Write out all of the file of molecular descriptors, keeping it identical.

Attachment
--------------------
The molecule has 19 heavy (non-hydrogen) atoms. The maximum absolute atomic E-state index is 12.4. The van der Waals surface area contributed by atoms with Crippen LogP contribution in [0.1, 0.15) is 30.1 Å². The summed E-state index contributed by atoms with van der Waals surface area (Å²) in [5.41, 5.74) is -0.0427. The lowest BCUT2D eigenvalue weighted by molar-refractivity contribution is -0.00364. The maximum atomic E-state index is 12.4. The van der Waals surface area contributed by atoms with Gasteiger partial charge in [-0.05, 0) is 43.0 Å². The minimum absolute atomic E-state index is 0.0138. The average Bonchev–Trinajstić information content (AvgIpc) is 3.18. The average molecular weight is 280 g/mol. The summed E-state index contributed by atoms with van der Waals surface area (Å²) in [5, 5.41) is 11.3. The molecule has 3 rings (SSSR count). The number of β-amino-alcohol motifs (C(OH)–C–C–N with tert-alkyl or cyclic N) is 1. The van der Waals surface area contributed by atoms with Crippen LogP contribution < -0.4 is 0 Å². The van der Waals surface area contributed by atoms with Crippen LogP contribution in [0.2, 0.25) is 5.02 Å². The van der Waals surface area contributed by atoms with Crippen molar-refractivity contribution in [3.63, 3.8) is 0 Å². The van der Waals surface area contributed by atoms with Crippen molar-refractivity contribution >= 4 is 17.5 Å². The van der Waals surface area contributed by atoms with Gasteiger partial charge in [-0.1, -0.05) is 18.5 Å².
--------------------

The molecule has 19 heavy (non-hydrogen) atoms. The maximum absolute atomic E-state index is 12.4. The van der Waals surface area contributed by atoms with Crippen LogP contribution in [0.1, 0.15) is 30.1 Å². The summed E-state index contributed by atoms with van der Waals surface area (Å²) in [5.41, 5.74) is -0.0427. The lowest BCUT2D eigenvalue weighted by molar-refractivity contribution is -0.00364. The maximum atomic E-state index is 12.4. The van der Waals surface area contributed by atoms with Gasteiger partial charge in [-0.05, 0) is 43.0 Å². The minimum absolute atomic E-state index is 0.0138. The average Bonchev–Trinajstić information content (AvgIpc) is 3.18. The average molecular weight is 280 g/mol. The summed E-state index contributed by atoms with van der Waals surface area (Å²) in [5, 5.41) is 11.3. The molecule has 3 rings (SSSR count). The number of β-amino-alcohol motifs (C(OH)–C–C–N with tert-alkyl or cyclic N) is 1. The van der Waals surface area contributed by atoms with Crippen LogP contribution < -0.4 is 0 Å². The van der Waals surface area contributed by atoms with Crippen LogP contribution in [0.2, 0.25) is 5.02 Å². The van der Waals surface area contributed by atoms with Crippen molar-refractivity contribution in [3.63, 3.8) is 0 Å². The van der Waals surface area contributed by atoms with Crippen molar-refractivity contribution >= 4 is 17.5 Å². The van der Waals surface area contributed by atoms with Gasteiger partial charge in [-0.1, -0.05) is 18.5 Å².